I’m sure at least a few of you have seen the latest in Gallup polling, which indicates that support for gay marriage is strongly tied to personally knowing someone who is homosexual. Though from the results, I’d point out that instead, opposition to gay marriage seems to be strongly tied to not knowing any homosexuals.
There’s a few assumptions you could take from here. Maybe knowing gay people gives you sympathy to their position, and you want to see them have the same options you do. Maybe by knowing them, it lets them bully and brainwash you into supporting their position. Maybe by knowing them, you learn that they’re not something to be scared of, and that their relationships are not harmful to anyone else. Or, y’know, maybe teh gay is catching.
The Christian Anti-Defamation Commission reacted to this polling with a piece on how to prevent moral corruption (tip: avoid associating with gay people), apparently concluding from the poll that the reason people who know homosexuals are not strongly opposed to gay marriage is that gay people have infected them and corrupted their thinking.
The dynamics of cultural corruption has just been documented by a Gallop poll. It validates exactly what the Bible warns us against. Gallop released the results of a poll that measured views of homosexual marriage.
The polling discovered that one of the most important factors that control a person’s opinion about homosexual marriage was that of association, it even trumps a person’s political ideology.
Gallop reports, “Those who know someone who is gay or lesbian are significantly more supportive of gay marriage than are those of the same political persuasion who do not personally know someone who is gay or lesbian.”
In fact, former Vice President, Dick Cheney, is a perfect example. Cheney is reliably conservative on virtually every issue except homosexual marriage. This is likely as a result of the fact that he is the father of an open, practicing lesbian.
So there you have it. If you associate with homosexuals, you will be facing cultural corruption. I’d like to also note that they do, in fact, spell “Gallup” as “Gallop” every time.
Who you allow into your life, and especially that of your children, really matters. The Apostle Paul said it this way, “Don’t be deceived: Bad company corrupts good morals (1 Cor.15:33, NASB).
The natural human tendency is to be deceived in situations when we associate with openly sinful people. Human sentimentality kicks in and biblical thinking is set aside. We rationalize and justify behaviors in people we know more than in people we don’t.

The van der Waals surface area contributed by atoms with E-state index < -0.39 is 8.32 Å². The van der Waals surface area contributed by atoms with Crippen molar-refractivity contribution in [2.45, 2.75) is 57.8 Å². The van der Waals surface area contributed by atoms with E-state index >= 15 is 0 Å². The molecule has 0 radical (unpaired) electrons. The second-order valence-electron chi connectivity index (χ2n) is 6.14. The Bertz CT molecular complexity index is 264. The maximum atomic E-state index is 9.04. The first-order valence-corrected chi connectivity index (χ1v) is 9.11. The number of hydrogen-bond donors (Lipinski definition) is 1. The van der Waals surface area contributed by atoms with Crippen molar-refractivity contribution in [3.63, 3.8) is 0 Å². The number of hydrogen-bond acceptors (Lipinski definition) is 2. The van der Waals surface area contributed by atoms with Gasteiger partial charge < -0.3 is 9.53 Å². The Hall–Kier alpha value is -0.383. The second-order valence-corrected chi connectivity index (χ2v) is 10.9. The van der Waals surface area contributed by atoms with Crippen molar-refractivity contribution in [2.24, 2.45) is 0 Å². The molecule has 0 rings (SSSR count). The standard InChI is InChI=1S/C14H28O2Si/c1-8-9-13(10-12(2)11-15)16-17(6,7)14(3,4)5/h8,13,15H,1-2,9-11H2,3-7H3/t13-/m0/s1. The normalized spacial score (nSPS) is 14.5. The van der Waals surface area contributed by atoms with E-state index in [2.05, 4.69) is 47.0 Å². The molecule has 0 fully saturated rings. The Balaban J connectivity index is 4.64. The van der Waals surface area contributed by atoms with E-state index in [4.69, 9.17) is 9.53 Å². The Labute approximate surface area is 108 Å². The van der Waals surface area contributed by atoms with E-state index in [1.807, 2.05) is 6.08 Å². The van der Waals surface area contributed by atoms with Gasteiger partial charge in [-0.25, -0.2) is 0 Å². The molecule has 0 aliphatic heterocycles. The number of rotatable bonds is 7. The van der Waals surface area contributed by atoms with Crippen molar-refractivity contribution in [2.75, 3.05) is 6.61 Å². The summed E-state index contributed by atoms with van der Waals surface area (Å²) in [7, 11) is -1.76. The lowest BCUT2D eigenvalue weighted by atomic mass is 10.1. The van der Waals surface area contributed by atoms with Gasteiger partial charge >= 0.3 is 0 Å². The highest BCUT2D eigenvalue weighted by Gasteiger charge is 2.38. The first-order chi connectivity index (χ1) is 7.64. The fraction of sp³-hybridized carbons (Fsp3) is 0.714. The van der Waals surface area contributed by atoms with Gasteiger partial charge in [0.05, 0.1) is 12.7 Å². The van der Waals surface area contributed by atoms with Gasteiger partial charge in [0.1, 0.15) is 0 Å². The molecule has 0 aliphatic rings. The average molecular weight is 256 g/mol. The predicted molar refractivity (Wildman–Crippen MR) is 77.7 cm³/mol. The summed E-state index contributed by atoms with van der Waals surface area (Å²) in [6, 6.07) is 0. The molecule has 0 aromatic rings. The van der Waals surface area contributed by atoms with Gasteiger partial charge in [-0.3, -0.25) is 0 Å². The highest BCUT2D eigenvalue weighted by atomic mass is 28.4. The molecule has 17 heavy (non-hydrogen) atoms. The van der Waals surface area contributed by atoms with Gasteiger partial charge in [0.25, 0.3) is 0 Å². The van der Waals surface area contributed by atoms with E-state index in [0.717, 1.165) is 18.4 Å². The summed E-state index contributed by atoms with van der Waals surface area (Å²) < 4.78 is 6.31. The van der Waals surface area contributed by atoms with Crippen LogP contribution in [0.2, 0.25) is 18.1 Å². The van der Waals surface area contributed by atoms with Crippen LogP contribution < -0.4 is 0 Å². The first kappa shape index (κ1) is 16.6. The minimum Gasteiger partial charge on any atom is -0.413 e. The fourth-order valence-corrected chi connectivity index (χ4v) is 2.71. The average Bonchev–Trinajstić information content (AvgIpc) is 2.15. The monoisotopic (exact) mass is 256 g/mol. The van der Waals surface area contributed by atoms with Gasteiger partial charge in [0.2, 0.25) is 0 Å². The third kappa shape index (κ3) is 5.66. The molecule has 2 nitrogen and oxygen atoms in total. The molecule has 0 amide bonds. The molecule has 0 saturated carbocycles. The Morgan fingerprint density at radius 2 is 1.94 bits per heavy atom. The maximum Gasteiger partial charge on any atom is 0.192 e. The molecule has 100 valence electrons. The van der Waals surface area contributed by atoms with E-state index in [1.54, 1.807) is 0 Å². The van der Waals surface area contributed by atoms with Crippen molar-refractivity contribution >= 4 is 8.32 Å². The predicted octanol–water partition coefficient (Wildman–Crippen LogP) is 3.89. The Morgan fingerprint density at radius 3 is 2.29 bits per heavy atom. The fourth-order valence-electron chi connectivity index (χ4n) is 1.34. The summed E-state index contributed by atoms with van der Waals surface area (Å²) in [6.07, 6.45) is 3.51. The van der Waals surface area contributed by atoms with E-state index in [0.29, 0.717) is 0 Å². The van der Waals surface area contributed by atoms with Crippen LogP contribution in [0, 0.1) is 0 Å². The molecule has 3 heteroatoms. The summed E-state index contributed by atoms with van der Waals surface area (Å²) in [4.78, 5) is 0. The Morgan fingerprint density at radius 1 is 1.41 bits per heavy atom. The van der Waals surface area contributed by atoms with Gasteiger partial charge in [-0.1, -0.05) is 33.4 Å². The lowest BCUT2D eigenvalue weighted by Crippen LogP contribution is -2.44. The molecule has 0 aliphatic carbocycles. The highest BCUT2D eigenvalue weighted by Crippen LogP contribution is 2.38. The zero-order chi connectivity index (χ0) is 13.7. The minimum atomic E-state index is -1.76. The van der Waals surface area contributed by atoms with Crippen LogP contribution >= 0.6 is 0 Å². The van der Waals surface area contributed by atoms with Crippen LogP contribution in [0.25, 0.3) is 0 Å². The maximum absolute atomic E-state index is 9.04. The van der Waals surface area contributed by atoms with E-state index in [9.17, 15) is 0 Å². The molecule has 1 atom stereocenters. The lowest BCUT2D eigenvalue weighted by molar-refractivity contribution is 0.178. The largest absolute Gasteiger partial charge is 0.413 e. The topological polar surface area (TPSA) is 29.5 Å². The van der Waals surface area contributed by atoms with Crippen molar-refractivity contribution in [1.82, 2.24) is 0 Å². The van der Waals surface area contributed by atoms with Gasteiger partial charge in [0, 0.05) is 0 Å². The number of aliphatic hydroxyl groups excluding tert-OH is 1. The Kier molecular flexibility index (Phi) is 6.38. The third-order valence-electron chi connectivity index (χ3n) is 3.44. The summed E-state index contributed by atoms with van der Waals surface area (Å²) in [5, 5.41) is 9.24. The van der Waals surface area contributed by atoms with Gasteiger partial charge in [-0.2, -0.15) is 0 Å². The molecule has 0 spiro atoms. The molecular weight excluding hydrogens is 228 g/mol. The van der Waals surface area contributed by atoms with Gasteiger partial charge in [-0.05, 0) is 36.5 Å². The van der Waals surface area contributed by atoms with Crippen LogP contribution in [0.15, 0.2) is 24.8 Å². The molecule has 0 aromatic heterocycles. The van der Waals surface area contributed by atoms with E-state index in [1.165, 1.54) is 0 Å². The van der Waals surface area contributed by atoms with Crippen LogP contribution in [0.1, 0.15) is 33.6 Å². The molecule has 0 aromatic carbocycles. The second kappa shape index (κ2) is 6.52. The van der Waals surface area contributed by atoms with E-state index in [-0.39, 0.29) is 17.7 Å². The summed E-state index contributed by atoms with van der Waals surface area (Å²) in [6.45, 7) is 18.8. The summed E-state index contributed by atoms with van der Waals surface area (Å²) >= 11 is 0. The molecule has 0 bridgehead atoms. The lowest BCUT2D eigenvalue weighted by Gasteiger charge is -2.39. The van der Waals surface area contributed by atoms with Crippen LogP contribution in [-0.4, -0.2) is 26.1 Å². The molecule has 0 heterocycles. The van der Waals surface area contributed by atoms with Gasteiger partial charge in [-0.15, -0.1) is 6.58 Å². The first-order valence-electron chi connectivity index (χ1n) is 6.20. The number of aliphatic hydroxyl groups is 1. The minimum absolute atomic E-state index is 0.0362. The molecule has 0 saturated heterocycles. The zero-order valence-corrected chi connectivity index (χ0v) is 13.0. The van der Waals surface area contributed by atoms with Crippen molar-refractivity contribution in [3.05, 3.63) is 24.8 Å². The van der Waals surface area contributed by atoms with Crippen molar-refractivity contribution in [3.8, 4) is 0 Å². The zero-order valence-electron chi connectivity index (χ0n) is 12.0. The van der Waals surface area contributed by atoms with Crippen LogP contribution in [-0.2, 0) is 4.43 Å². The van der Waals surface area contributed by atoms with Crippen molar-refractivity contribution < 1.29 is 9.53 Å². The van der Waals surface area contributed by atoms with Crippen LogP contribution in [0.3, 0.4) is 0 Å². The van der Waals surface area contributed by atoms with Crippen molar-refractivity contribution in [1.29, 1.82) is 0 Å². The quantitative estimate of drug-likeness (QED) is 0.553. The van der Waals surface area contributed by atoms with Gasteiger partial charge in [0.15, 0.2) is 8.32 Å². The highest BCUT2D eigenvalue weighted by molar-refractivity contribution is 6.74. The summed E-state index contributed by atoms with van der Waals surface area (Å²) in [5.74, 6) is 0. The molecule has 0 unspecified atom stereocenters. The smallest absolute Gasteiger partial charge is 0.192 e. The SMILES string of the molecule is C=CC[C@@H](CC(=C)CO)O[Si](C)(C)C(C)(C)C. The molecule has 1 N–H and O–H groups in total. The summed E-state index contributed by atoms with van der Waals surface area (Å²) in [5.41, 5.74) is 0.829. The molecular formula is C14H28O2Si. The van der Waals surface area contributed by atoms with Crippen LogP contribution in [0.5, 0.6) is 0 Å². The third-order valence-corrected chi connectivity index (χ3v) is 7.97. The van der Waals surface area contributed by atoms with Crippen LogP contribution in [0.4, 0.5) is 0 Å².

This applies to more than homosexuality; it touches other sins as well. Of course, because there is a powerful deceptive dynamic you will be tempted to say, “Having close relationships with the ungodly will not affect me.” Don’t be deceived!
For one, I think it’s interesting that they chose this quote from the New American Standard Bible, rather than the New King James, as it seems they used for the rest of the quotes. Referring over to the NKJV, we find that 1 Cor. 15:33 reads:
Evil company corrupts good habits.
I suppose I can see why they didn’t use that one. Openly labeling homosexuals as “evil” would probably turn off a lot of potential readers, and corrupting “good habits” sends a different message than corrupting “good morals.”
So the overall lesson here from the Christian ADC is: Don’t associate with sinners. You can attempt to minister to them, but if you form a relationship of any kind with them, your soul is unsafe. You would be best served to “find like-minded [Christians]” in order to keep you in line.
I know from Teh Intertubes® that finding people whose beliefs are identical to yours is always a good way to ensure that you’re a good person, and does not in any way create an echo-chamber leading to ever-more extreme beliefs and persecution of any who would dissent (See: Free Republic).
Sorry, but if you’re going to run with that idea, you might want to go live in a monastery or become a hermit, because I’m positive that pretty much every person you meet on the street is in some way living an openly sinful life. It differs from one person to the next, but we’re all sinners, and we all write off our own sins as somehow different. If you have to stop associating with all people who are homosexual, or all people who are practicing Wiccans, or all people who practice sex outside of marriage, pretty soon, you’ll be associating with no one at all.